The Encyclical challenges the whole believing world to a process of ongoing conversion that is so essential to living the Gospel. There are certain themes that run through the encyclical that reveal his Franciscan connection and his Jesuit methodology. This will help to understand his overall message.
- The intimate relationship between the poor and the fragility of the planet.
2. The conviction that everything in the world is connected.
3. The critique of new paradigms and forms of power derived from technology.
4. The call to seek other ways of understanding the economy and progress.
5. The value proper to each creature.
6. The human meaning of ecology.
7. The need for forthright and honest debate.
8. The throwaway culture and the proposal of a new lifestyle.
The Pope speaks forcibly about global inequality. He says: “The deterioration of the environment and society affects the most vulnerable people on the planet. The true ecological approach always becomes a social approach: it must integrate questions of justice in debates on the environment so as to hear both the cry of the earth and the cry of the poor.”
We are an integral part of God’s plane for the whole of creation.
We are meant for relationship with God, each other and the world in which we live.
Peace and all good things!
Fr. Anthony P. Fox OFM Conv.
National Spiritual Assistant OFS
DISCUSSION QUESTIONS ON “LAUDATE SI” AND THE MERCY OF GOD
WITH POPE FRANCIS AND ST. FRANCIS
1. The name of Encyclical, “Laudate Si” highlights the importance of St. Francis as an inspiration for the letter. From the Spiritual Message, which of the Saint’s attitudes do you find most engaging?
2. Over the last few years, there has been contention over the causes of global warming. The Pope says that while there other causes, the main one is human activity. What do you think? What can we do in our personal, communal, and social lives to address the causes of climate change?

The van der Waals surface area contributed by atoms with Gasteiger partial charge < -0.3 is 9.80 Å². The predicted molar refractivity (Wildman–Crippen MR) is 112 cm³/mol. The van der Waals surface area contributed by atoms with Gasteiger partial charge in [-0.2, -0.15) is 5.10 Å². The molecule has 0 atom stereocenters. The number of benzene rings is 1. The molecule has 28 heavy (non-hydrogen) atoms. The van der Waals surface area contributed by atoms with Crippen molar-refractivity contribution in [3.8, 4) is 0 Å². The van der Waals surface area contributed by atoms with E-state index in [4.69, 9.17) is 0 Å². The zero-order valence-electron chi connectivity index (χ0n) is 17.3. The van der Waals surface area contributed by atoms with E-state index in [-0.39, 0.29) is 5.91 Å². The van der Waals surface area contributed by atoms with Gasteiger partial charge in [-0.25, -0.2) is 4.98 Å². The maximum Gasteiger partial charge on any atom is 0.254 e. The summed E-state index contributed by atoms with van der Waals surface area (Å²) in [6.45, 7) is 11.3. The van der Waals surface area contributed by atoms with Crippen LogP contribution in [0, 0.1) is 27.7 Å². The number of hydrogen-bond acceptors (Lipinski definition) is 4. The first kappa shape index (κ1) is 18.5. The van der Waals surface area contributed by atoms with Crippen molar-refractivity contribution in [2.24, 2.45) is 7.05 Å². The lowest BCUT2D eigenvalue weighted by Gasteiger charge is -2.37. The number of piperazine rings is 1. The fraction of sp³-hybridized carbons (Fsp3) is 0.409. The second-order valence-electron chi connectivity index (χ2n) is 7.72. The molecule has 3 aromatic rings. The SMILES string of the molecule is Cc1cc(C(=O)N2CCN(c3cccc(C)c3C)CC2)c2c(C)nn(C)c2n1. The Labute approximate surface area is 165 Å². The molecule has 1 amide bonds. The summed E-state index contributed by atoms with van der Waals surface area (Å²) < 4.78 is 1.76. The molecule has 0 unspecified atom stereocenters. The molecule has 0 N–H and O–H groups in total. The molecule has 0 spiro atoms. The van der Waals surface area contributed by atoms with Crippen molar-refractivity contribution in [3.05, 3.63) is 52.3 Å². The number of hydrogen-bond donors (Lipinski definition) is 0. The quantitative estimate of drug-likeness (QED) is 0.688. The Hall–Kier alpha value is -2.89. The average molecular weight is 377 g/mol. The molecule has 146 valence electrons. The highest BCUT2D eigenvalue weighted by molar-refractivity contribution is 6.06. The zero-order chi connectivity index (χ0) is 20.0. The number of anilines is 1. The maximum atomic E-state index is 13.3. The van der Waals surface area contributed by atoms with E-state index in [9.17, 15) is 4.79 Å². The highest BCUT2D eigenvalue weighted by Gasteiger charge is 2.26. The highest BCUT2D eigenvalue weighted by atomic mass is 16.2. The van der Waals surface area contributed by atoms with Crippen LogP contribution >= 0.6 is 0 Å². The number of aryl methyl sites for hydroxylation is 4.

3. St. Francis saw himself as a “universal brother,” one called to live in harmony with people and the world around him. How can we better reflect in our own lives as believers, as Franciscans, as citizens, as workers and consumers?
4. Did you find the Pope’s distinction between “nature” and “creation” helpful?
5. How might this encyclical cause us to read and interpret Francis’ Canticle of the Creatures in new ways?
6. Pope Francis emphasizes the importance of contemplation and describes several characteristics of work. Has your work been such an opportunity for you to integrate contemplation and action? As a Franciscan, how would you see yourself these values for others?
7. When you are being a consumer and buy products, are you conscious of the way the product has been developed? Has the development process respected the employment and the innate character of plants and animals?
8. Pope Francis speaks about a consumerist vision of human beings and that the pace of consumption, waste, and environmental change has stretched the planet’s capacity, which can only lead to catastrophies. How do you think we contribute to this situation?
9. As a Franciscan, why should I work for a world that is more just, where the poor have a voice and are able to find their own dignity, where they are able to acquire tools and knowledge necessary to escape their condition?
10. As a Franciscan, what is the most urgent need of our society, and how can I educate others in this regard?